Our institutions and values are in jeopardy as the mores of the market pervade all social life in this country. Loyalty, honesty, courage, discipline, patriotism, and commitment to family are being crowded out by the goals and rules of economic rationality -- do whatever makes the most money.
Our land is more valuable than your money. As long as the sun shines and the waters flow, this land will be here to give life to men and animals; therefore, we cannot sell this land. It was put here for us by the Great Spirit and we cannot sell it because it does not belong to us.
Our life is frittered away by detail. An honest man has hardly need to count more than his ten fingers, or in extreme cases he may add his ten toes, and lump the rest. Simplicity, simplicity, simplicity!
Our sages have said, "Sleep is one sixtieth of death" (Talmud, Berachot 57b). If sleep is a form of death, then death is a form of sleep -- but a temporary withdrawal of vitality for the sake of reawakening to a higher quality of life
Our schools have been scientifically designed to prevent over-education from happening. ... The average American (should be) content with their humble role in life, because they're not tempted to think about any other role.
Our subconscious minds have no sense of humor, play no jokes and cannot tell the difference between reality and an imagined thought or image. What we continually think about eventually will manifest in our lives. Unfortunately most of us are completely unaware of this fact and we do not monitor our thoughts with the care needed so that we can create in our lives the results we say we want. Since the great majority of people do not feel worthy and deserving of abundant good fortune, radiant good health and total success in all areas of their lives that overriding thought pattern controls the results people get. The first order of business of anyone who wants to enjoy success in all areas of his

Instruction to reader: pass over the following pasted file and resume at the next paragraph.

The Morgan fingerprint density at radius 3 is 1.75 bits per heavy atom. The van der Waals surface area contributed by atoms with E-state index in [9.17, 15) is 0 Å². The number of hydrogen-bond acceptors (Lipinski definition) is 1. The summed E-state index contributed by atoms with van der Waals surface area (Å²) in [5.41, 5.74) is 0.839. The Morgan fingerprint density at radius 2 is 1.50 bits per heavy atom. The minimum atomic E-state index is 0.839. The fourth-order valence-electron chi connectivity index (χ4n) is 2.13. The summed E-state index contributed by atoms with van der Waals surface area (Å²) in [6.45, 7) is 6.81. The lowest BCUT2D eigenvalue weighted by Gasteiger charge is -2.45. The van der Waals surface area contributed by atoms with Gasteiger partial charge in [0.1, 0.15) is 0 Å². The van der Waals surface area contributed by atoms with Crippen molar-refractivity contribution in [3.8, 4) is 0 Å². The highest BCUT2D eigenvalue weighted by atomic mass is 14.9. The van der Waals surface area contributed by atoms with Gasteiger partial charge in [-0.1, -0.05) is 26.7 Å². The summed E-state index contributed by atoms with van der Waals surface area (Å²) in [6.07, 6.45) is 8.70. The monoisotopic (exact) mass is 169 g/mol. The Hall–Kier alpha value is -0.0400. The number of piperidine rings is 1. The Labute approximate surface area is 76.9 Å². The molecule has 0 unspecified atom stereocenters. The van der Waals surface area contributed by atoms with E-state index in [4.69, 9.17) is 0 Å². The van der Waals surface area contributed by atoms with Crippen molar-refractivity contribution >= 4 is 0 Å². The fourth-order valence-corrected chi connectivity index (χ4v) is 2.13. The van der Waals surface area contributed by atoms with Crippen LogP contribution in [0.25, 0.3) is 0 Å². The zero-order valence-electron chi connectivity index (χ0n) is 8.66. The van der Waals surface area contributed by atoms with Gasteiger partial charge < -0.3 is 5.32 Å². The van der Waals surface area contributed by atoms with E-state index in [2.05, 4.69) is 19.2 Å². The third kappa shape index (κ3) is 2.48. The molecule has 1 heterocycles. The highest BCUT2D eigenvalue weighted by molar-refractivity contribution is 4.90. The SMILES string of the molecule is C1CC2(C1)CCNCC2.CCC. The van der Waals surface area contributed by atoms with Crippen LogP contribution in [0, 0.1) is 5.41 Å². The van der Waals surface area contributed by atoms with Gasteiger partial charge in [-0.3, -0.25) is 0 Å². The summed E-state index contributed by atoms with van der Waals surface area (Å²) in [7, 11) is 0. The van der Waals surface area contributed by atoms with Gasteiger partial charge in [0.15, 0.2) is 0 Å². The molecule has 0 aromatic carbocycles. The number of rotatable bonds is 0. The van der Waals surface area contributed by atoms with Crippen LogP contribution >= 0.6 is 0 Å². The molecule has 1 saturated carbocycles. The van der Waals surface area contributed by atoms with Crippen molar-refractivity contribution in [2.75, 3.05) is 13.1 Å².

Ours is a culture based on excess, on overproduction; the result is a steady loss of sharpness in our sensory experience. All the conditions of modern life -- its material plenitude, its sheer crowdedness -- conjoin to dull our sensory faculties.
Pain (any pain--emotional, physical, mental) has a message. The information it has about our life can be remarkably specific, but it usually falls into one of two categories We would be more alive if we did more of this, and, Life would be more lovely if we did less of that. Once we get the pain's message, and follow its advice, the pain goes away.